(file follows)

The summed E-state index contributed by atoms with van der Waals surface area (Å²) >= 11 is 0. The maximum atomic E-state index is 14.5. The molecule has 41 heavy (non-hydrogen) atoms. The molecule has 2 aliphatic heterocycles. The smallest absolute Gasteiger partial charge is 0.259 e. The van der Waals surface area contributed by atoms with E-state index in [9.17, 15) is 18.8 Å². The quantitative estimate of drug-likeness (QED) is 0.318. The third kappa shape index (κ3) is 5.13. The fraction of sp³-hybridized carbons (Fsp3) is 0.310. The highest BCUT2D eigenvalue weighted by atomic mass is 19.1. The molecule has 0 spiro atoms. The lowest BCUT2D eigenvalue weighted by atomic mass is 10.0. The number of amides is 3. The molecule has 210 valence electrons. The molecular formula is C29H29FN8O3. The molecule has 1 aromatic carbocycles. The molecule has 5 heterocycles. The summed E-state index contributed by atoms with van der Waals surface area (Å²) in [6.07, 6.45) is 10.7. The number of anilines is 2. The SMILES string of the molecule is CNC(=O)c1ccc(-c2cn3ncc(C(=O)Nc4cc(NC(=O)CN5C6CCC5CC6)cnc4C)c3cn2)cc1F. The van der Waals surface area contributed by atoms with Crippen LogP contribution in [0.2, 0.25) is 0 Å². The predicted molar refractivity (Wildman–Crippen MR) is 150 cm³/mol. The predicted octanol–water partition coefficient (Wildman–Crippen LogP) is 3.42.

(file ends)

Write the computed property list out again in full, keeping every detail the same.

The summed E-state index contributed by atoms with van der Waals surface area (Å²) >= 11 is 0. The maximum atomic E-state index is 14.5. The molecule has 41 heavy (non-hydrogen) atoms. The molecule has 2 aliphatic heterocycles. The smallest absolute Gasteiger partial charge is 0.259 e. The van der Waals surface area contributed by atoms with E-state index in [9.17, 15) is 18.8 Å². The quantitative estimate of drug-likeness (QED) is 0.318. The third kappa shape index (κ3) is 5.13. The fraction of sp³-hybridized carbons (Fsp3) is 0.310. The highest BCUT2D eigenvalue weighted by atomic mass is 19.1. The molecule has 0 spiro atoms. The lowest BCUT2D eigenvalue weighted by atomic mass is 10.0. The number of amides is 3. The molecule has 210 valence electrons. The molecular formula is C29H29FN8O3. The molecule has 1 aromatic carbocycles. The molecule has 5 heterocycles. The summed E-state index contributed by atoms with van der Waals surface area (Å²) in [6.07, 6.45) is 10.7. The number of anilines is 2. The SMILES string of the molecule is CNC(=O)c1ccc(-c2cn3ncc(C(=O)Nc4cc(NC(=O)CN5C6CCC5CC6)cnc4C)c3cn2)cc1F. The van der Waals surface area contributed by atoms with Crippen LogP contribution in [0.2, 0.25) is 0 Å². The predicted molar refractivity (Wildman–Crippen MR) is 150 cm³/mol. The predicted octanol–water partition coefficient (Wildman–Crippen LogP) is 3.42.